The ACLU filed a federal civil rights lawsuit in November 2009 on behalf of Bethany Cajune, who was incarcerated at LCDC for nine days while four months pregnant and was denied medication essential for preventing the serious medical risks associated with opiate withdrawal, including miscarriage.
Cajune reported to LCDC to complete a 24-day jail sentence for a traffic violation. That sentence was interrupted after five days because Cajune went into early labor. Before turning herself in to serve the remainder of her sentence, Cajune consulted her Medically Assisted Treatment (MAT) counselor.
In 2008, Cajune had been diagnosed for an opioid addiction that required medical and psychosocial treatment. As part of her MAT program, Cajune began receiving Suboxone for her addiction, which is similar to methadone but is approved for office-based treatment.
While in the program, Cajune, 24, started to get control of her life. She began to take GED classes and stayed off drugs. Her treating physician, Dr. Kenneth Cairns, recommended that she continue Suboxone upon learning she was pregnant in late 2008 or early 2009. When Cajune arrived at LCDC on March 18, 2009, she informed the guards that she was pregnant and needed her prescribed Suboxone and Promethazine (for pregnancy-related nausea), which she had with her.
The next day she was given the Promethazine but denied the Suboxone. She continued to request Suboxone and began to suffer withdrawal effects without it. Dr. Cairns made several calls to Sheriff Leonard C. “Lucky” Larson and Dr. Stephen Irwin, LCDC’s medical director, trying to ensure that Cajune received her prescribed medications.
Dr. Cairns informed Larson and Irwin that abrupt withdrawal from Suboxone is contraindicated for pregnant women, as it may cause the fetus to go into withdrawal and suffer from a lack of oxygen. There is also an increased risk of preterm labor, low birth weight and fetal death. Additionally, withdrawal is dangerous for the mother because it causes decreased blood flow through the placenta and typically results in diarrhea, vomiting and dehydration.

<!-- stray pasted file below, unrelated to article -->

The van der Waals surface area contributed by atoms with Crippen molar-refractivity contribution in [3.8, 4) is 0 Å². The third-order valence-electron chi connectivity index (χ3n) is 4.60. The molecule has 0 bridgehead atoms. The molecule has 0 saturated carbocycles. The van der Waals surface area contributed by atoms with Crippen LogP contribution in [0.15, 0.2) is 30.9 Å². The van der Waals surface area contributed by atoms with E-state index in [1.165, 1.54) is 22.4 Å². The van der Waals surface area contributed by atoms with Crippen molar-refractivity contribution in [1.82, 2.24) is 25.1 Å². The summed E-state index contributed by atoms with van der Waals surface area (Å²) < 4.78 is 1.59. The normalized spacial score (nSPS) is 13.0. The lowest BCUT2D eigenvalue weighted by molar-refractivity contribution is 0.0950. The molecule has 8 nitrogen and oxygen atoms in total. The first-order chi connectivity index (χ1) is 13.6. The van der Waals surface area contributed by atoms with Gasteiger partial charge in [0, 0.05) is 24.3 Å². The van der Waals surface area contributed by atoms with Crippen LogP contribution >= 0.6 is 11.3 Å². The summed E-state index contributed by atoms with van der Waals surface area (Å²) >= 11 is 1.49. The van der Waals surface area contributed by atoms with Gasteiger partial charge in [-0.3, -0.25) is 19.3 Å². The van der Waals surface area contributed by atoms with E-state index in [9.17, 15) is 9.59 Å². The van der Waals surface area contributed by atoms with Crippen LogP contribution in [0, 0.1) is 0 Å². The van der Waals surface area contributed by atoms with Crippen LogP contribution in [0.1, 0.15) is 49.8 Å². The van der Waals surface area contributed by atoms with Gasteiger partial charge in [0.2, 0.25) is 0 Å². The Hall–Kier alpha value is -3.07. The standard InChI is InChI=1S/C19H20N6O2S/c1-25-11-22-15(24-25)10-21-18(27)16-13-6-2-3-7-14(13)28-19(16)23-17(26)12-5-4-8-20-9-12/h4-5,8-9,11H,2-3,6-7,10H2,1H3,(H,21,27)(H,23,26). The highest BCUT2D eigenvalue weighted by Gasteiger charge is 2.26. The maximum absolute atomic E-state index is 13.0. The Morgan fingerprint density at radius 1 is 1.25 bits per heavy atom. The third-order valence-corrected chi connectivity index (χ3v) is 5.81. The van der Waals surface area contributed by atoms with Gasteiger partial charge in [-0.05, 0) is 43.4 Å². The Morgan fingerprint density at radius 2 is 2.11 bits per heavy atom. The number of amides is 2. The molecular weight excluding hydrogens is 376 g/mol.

Despite being provided guidelines and policies from the federal Substance Abuse and Mental Health Services Administration and the National Commission on Correctional Health Care Standards for Health Services in Jails, Dr. Irwin refused to allow Cajune to receive her prescribed Suboxone.
On March 26, 2009, Cajune was taken to a hospital for an ultrasound that revealed her amniotic fluid index measured at the lower limits of the normal range. Dr. Cairns found that she was visibly sick, underweight and suffering from withdrawal.
A public defender filed a motion seeking an order for Cajune to receive her prescribed medication, which resulted in a state court ordering her release on March 27. She had lost ten pounds during her brief stay at LCDC and required intravenous fluids for treatment of dehydration after she was released.
The April 2011 settlement in Cajune’s subsequent federal lawsuit requires LCDC officials to establish policies that require opiate-addicted pregnant women to be immediately referred to an obstetrical provider and to receive recommended treatment. The parties agreed to pay their own attorney fees and costs.
“Women don’t give up their right to medical treatment or their right to have a healthy pregnancy when they are incarcerated,” said ACLU staff attorney Jennifer Ann Giuttari.
“Under this policy, pregnant women incarcerated at Lake County Detention Center cannot be denied the obstetrical care and medication they need. We are extremely hopeful that this change in practice at Lake County Detention Center means that no other pregnant women will be treated the way our client was treated.” See: Cajune v. Lake County, U.S.D.C. (D. Mont.), Case No. 9:09-cv-00164-DWM-JCL.
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Related legal case
Cajune v. Lake County
|Cite||U.S.D.C. (D. Mont.), Case No. 9:09-cv-00164-DWM-JCL|